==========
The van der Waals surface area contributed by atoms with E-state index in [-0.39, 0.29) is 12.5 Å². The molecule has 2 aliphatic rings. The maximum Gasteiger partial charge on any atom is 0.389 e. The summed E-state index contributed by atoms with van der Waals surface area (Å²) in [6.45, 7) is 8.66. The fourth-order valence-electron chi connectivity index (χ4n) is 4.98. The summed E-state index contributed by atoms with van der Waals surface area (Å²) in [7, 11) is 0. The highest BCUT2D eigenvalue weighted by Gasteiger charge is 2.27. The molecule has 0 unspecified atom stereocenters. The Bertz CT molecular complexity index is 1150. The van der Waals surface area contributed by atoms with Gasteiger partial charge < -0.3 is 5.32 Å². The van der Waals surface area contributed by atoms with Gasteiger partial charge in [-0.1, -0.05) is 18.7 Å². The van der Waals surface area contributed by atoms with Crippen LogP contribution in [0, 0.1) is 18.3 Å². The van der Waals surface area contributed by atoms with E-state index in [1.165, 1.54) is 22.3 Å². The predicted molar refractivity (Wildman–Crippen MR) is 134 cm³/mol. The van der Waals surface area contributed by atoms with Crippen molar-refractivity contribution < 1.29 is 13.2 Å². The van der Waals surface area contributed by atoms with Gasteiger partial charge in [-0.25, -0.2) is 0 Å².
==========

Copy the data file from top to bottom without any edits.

The van der Waals surface area contributed by atoms with E-state index in [-0.39, 0.29) is 12.5 Å². The molecule has 2 aliphatic rings. The maximum Gasteiger partial charge on any atom is 0.389 e. The summed E-state index contributed by atoms with van der Waals surface area (Å²) in [6.45, 7) is 8.66. The fourth-order valence-electron chi connectivity index (χ4n) is 4.98. The summed E-state index contributed by atoms with van der Waals surface area (Å²) in [7, 11) is 0. The highest BCUT2D eigenvalue weighted by Gasteiger charge is 2.27. The molecule has 0 unspecified atom stereocenters. The Bertz CT molecular complexity index is 1150. The van der Waals surface area contributed by atoms with Gasteiger partial charge < -0.3 is 5.32 Å². The van der Waals surface area contributed by atoms with Gasteiger partial charge in [-0.1, -0.05) is 18.7 Å². The van der Waals surface area contributed by atoms with Crippen LogP contribution in [0, 0.1) is 18.3 Å². The van der Waals surface area contributed by atoms with E-state index in [1.165, 1.54) is 22.3 Å². The predicted molar refractivity (Wildman–Crippen MR) is 134 cm³/mol. The van der Waals surface area contributed by atoms with Crippen molar-refractivity contribution < 1.29 is 13.2 Å². The van der Waals surface area contributed by atoms with Gasteiger partial charge in [-0.25, -0.2) is 0 Å².